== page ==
The Lowly Station Wagon Stages A (Modest) Comeback
For years, the station wagon has been the red headed stepchild of the automotive business. Especially in America, customers have been falling all over themselves to buy light duty pickup trucks and big, hunky SUVs rather than station wagons. But you can’t fool Mother Nature and you can’t rewrite the laws of physics. There is a reason the Tesla Model S handles so well. Although its total weight is high, most of that bulk is carried low in the chassis just inches above the road.
Pickup trucks and sport utility vehicles ride high off the ground, which is good for looking down on those poor unfortunates in their Civics and Corollas in traffic but not so good for handling. A high center of gravity means they roll like a schooner in a full gale during cornering. There are other disadvantages. For those who like to take bicycles, kayaks, canoes, or skis along with them, the extra height makes getting all that paraphernalia strapped down to a roof rack more difficult.
At the Geneva auto show last week, Porsche showed off its latest offering, the Panamera Sport Turismo — a station wagon version of the Panamera sedan. Mercedes showcased its all new AMG E63 S wagon and Volvo featured its svelte V90 wagon. All are coming to the US, even though total wagon sales here totaled just over 77,000 units — about the same number of F 150 pickups Ford sells in a month.
Why the renewed interest in wagons? For one thing, those that do get sold generate handsome profits for the manufacturer. The Mercedes E Class wagon stickers for 20% more than the base E Class sedan, even though they are basically the same car. “From B-pillar forward, it’s basically the same as a sedan,” says Senior Analyst StephanieBrinley of IHS Markit. “Compared to developing a whole new model, it’s not that hard to make a wagon.”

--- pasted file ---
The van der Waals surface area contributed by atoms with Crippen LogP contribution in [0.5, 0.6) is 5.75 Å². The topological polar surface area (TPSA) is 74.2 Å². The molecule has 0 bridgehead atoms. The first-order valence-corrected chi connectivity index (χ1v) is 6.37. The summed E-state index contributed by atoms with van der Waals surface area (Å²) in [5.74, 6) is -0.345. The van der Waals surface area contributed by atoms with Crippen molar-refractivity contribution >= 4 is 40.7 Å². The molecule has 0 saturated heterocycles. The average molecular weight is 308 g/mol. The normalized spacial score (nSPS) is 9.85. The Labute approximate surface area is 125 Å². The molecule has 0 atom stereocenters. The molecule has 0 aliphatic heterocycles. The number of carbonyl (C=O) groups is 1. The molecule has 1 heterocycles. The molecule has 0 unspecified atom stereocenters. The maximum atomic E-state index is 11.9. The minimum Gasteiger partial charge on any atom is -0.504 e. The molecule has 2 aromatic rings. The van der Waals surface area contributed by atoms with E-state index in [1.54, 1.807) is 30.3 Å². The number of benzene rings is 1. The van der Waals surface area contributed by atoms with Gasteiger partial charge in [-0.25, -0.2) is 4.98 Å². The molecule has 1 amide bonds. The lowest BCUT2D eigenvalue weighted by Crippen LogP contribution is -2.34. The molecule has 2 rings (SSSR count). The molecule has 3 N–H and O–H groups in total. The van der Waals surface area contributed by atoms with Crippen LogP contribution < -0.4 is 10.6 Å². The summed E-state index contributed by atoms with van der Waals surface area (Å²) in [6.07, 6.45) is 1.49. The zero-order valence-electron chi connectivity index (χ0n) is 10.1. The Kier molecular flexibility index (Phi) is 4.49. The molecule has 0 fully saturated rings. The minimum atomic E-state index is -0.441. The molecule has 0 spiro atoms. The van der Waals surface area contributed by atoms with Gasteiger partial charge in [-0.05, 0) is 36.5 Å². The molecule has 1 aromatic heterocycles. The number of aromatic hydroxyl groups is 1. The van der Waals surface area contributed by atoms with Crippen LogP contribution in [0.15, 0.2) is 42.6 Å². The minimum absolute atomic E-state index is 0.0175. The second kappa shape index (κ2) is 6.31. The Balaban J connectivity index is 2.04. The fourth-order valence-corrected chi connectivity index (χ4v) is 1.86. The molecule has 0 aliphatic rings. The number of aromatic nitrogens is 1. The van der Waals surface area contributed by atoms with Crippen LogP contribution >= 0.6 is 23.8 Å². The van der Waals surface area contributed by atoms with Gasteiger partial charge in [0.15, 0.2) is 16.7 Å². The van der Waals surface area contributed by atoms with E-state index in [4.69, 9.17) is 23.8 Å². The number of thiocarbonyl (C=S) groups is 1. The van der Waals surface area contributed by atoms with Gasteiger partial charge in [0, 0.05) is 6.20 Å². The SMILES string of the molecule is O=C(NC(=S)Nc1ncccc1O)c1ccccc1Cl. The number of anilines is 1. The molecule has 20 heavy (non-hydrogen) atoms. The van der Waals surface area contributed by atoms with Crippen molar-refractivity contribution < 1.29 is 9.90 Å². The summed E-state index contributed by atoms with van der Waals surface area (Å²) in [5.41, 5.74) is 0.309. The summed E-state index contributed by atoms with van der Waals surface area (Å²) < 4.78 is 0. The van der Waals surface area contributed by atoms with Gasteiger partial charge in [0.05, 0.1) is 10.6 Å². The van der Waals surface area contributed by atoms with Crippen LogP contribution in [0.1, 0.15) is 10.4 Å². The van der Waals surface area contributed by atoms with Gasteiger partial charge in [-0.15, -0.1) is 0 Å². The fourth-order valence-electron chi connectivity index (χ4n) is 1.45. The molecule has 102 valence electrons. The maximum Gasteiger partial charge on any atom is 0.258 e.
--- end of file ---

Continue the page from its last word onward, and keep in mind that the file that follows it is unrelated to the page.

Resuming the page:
Wagon customers are also fiercely loyal to their vehicles. When it’s trade-in time, they are more likely to buy another than the owners of any other vehicle type. In general, wagon buyers are more educated and more affluent than other buyers. For marketers, the segment is a no brainer. These are people who will buy another similar car with a minimum of promotional effort. “It’s a great customer for us,” said Dana Headrick, product manager at Mercedes Benz USA.
Volkswagen’s new SportWagen and Alltrack are proving particularly popular with cyclists and kayakers, according to Hendrik Muth, head of product planning at Volkswagen of America. Their roof racks are easier to access than those on an SUV and there is still plenty of space in back for the gear that goes with those sports. “The buyer is slightly more male and more sports-oriented,” Muth says.
Wait, aren’t SUVs supposed to appeal to the “active lifestyle” crowd? Maybe. Or maybe they appeal to those who wish they had an active lifestyle. Some in the industry are starting to talk about “SUV fatigue.” What’s hot and what’s not in the automotive world is subject to change, just like hair styles and the latest in high fashion body piercing jewelry.
There was a time when every American family had 2.3 kids, a dog, and a station wagon. Then the minivan craze was born, only to flame out after a while. Hatchbacks caught the eye of consumers for a while but are now as popular as Noam Chomsky at a Trump rally. Could the white hot flame pumping up SUV and pickup truck sales be weakening, if only slightly? If so, Mercedes, Volvo, and Porsche stand ready to meet the demand and reap the financial rewards.
Source: Automotive News Photo credit: Newspress